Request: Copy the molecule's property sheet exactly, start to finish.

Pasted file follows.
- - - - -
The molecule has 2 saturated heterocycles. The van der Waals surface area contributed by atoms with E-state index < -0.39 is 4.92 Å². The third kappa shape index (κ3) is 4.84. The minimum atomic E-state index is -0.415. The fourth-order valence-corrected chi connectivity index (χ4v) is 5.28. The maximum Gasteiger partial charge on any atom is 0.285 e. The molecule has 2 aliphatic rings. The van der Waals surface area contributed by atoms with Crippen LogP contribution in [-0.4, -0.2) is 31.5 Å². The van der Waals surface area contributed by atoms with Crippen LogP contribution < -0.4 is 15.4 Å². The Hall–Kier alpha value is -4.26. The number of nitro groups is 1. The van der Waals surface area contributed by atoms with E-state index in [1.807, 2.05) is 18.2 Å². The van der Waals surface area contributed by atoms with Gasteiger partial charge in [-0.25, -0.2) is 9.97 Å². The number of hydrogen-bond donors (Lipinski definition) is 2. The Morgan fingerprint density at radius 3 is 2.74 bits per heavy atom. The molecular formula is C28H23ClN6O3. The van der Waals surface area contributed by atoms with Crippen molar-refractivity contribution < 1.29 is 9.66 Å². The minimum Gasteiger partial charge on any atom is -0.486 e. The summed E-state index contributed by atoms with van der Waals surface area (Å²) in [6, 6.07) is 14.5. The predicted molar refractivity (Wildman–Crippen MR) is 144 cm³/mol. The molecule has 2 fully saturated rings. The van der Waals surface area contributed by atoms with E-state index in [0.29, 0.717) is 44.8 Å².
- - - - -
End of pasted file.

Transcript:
The molecule has 2 saturated heterocycles. The van der Waals surface area contributed by atoms with E-state index < -0.39 is 4.92 Å². The third kappa shape index (κ3) is 4.84. The minimum atomic E-state index is -0.415. The fourth-order valence-corrected chi connectivity index (χ4v) is 5.28. The maximum Gasteiger partial charge on any atom is 0.285 e. The molecule has 2 aliphatic rings. The van der Waals surface area contributed by atoms with Crippen LogP contribution in [-0.4, -0.2) is 31.5 Å². The van der Waals surface area contributed by atoms with Crippen LogP contribution < -0.4 is 15.4 Å². The Hall–Kier alpha value is -4.26. The number of nitro groups is 1. The van der Waals surface area contributed by atoms with E-state index in [1.807, 2.05) is 18.2 Å². The van der Waals surface area contributed by atoms with Gasteiger partial charge in [-0.25, -0.2) is 9.97 Å². The number of hydrogen-bond donors (Lipinski definition) is 2. The Morgan fingerprint density at radius 3 is 2.74 bits per heavy atom. The molecular formula is C28H23ClN6O3. The van der Waals surface area contributed by atoms with Crippen molar-refractivity contribution < 1.29 is 9.66 Å². The minimum Gasteiger partial charge on any atom is -0.486 e. The summed E-state index contributed by atoms with van der Waals surface area (Å²) in [6, 6.07) is 14.5. The predicted molar refractivity (Wildman–Crippen MR) is 144 cm³/mol. The molecule has 2 fully saturated rings. The van der Waals surface area contributed by atoms with E-state index in [0.29, 0.717) is 44.8 Å².